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Re: the clock stopped in F7 ?!



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On 08/26/2007 05:46 PM, Lonni J Friedman wrote:
> On 8/26/07, Karl Larsen <k5di zianet com> wrote:
>> Lonni J Friedman wrote:
>>> I've got a Fedora 7 (x86) system that started exhibiting truly bizarre
>>> behavior about a week ago.  Basically, the clock stopped working.  If
>>> I run 'date' it shows the date/time from a few days earlier, and it
>>> *never* changes.  If I touch a file, it has the date/timestamp from
>>> the time/date in date output.  The odd thing is that this behavior
>>> only happens when the system sits relatively idle for a long chunk of
>>> time (at least 24 hours).  If i'm actively using it every day, then
>>> its fine.  If I reboot, then the problem goes away (and the system has
>>> the correct time after rebooting).
>>>
>>> The first time that this happened was last weekend (Aug 18), and I had
>>> to reboot it last Monday (Aug 20) to fix the problem.  Its now
>>> happened again.  At this moment in time, date claims that its Sat Aug
>>> 25, even though its actually Sun Aug 26 right now.
>>>
>>> To make matters worse, the system behaves oddly when this problem
>>> occurs.  I suspect its because anything that relies on getting an
>>> accurate (or changing) clock is failing.  If I attempt to reboot
>>> cleanly, it just never happens.  The system acts frozen in time.
>>>
>>> I've checked dmesg & messages, and there's nothing there.  messages
>>> just stops logging anything around the time that the clock appears to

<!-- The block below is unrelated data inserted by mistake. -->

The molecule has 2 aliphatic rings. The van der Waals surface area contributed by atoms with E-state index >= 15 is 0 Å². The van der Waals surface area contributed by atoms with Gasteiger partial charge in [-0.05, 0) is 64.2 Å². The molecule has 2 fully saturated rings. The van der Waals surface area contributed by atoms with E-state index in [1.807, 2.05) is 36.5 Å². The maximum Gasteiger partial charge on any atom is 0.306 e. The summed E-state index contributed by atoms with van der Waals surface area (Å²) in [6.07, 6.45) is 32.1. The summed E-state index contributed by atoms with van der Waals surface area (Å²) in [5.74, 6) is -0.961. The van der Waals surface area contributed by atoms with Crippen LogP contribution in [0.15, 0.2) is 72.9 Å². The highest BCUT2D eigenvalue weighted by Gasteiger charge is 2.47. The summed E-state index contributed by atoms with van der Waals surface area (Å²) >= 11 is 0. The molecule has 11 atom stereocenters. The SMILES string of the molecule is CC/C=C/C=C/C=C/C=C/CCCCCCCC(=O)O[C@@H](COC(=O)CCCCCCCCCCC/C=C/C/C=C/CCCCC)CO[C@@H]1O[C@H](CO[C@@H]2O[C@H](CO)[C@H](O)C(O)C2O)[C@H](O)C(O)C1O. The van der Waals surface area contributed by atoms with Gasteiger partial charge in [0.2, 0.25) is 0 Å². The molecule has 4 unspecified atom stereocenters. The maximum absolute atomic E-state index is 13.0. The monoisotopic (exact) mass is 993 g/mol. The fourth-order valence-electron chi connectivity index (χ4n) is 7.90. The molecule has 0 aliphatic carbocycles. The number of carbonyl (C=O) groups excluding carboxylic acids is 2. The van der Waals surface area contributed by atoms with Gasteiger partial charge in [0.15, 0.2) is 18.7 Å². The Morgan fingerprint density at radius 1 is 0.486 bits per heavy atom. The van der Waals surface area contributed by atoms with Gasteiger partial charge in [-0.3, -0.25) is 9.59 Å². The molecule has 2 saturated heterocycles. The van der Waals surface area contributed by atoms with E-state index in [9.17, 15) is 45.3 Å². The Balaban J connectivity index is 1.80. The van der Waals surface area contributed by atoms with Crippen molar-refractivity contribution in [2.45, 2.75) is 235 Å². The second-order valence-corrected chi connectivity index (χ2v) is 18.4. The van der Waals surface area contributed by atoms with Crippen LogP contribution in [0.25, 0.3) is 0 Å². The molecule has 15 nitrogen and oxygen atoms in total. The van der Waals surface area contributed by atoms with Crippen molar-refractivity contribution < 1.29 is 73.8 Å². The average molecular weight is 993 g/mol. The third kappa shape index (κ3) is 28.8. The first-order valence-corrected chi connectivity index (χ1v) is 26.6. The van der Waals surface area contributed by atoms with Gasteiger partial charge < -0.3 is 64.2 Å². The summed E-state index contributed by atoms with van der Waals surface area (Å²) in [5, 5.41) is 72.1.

>>> have frozen.
>>>
>>> Anyone ever seen this bizarre behavior, or have any ideas what might
>>> be going on?
>>>
>>>
>>     There is a battery on your motherboard and it has a clock that needs
>> the battery. Linux checks the computer battery every so often so check
>> that battery and replace if needed. I can cause all your problems.
> 
> If it was the CMOS battery,  why would it be working fine for days,
> stop working, then start working again after a reboot?
> 
> Also, I've never heard of Linux being capable of checking the CMOS
> battery.  What specifically is doing this check?
> 
> Additionally, the CMOS battery is only needed when the system is
> powered down and/or doesn't have external power.  It certainly isn't
> used to keep the system clock running while the system is running on
> external power.
> 
> I appreciate your feedback, but what you're saying really doesn't make
> any sense.
> 

Does your system go into a suspended mode when not being actively used
for some time?

(The real test for the CMOS is to see what the time is on boot in BIOS.
When Fedora boots, it will synch with a time server if ntpd is enabled.
However, I agree this is not likely to be a battery issue.)

- --

  Steve
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